Write down the name and avoid this person at all costs because this sort of medical mendacity gets you dead and impoverishes your family.

“For the sake of her patients, she set about becoming fluent in alternative treatments.”

What a nice way of saying – has stopped listening to Reason and embraced all the magical woo available to the detriment of her patients.  Awesome!

“Now she has credibility in both worlds – as a leader in both conventional and complementary and alternative medicine – […]”

Oh LOLfovever.  The-fuck-you-don’t get credibility for embracing woo.  You don’t get medical credibility for embracing non-evidence based medical practices. Not now, not ever, young padaquack. All you should rightly receive is scorn and derision for making the decision to abandon the scientific method and starting to peddle woo.

“She says studies indicate that 70 per cent of Canadians use complementary therapies, and a significant percentage of them mix traditional and non-traditional remedies without knowing what impact one will have on another.”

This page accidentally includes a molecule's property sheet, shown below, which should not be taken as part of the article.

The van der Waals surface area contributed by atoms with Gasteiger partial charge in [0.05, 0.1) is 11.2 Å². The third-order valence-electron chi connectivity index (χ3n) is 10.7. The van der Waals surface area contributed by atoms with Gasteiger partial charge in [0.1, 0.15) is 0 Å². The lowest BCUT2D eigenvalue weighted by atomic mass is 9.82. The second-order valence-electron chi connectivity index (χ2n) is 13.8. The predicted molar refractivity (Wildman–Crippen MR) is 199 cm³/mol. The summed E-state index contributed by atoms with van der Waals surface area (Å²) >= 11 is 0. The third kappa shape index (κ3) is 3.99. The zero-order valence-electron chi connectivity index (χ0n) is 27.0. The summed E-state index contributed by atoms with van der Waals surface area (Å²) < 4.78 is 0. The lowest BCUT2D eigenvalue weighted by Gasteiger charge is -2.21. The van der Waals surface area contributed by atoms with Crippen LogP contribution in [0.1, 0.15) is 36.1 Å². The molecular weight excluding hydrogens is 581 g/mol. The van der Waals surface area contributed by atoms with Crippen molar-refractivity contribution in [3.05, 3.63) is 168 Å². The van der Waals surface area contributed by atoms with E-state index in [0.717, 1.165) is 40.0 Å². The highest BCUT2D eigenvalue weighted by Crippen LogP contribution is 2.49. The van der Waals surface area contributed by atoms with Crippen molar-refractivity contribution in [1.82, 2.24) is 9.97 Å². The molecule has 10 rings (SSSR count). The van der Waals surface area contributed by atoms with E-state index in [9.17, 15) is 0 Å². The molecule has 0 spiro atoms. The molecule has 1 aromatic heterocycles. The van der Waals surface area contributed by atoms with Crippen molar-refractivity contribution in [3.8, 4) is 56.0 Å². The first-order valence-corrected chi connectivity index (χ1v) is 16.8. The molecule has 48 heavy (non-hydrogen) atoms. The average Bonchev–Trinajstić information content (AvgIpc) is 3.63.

Could I get Argumentum ad populum, with a side citation-fucking-needed?!  Ring-Ring!! Rationality is calling, Dr. Vohra; and it would, most desperately, like you to return to the fold.

Go to for more information on “alternative and integrative” therapies and the harm it causes people.

*Update* – Mother faces criminal charges as she let her son die of a strep infection

Criminal charges are pending against a Calgary mother who police allege relied on holistic treatments instead of getting medical help for her seven-year-old son’s strep infection.  Police allege the mother did not take the boy for treatment, giving him holistic remedies instead.

“The treatment rendered at home was homeopathic in nature. This would include herbal remedies. The mother refused to take the child to a medical professional. No excuse given — just her belief system,” said Staff Sgt. Mark Cavilla.

The boy was bedridden for 10 days prior to his death, police allege.

My defence rests. :(

For the people who think this stuff works…  With many thanks to Cool Hard Logic for such a engaging presentation.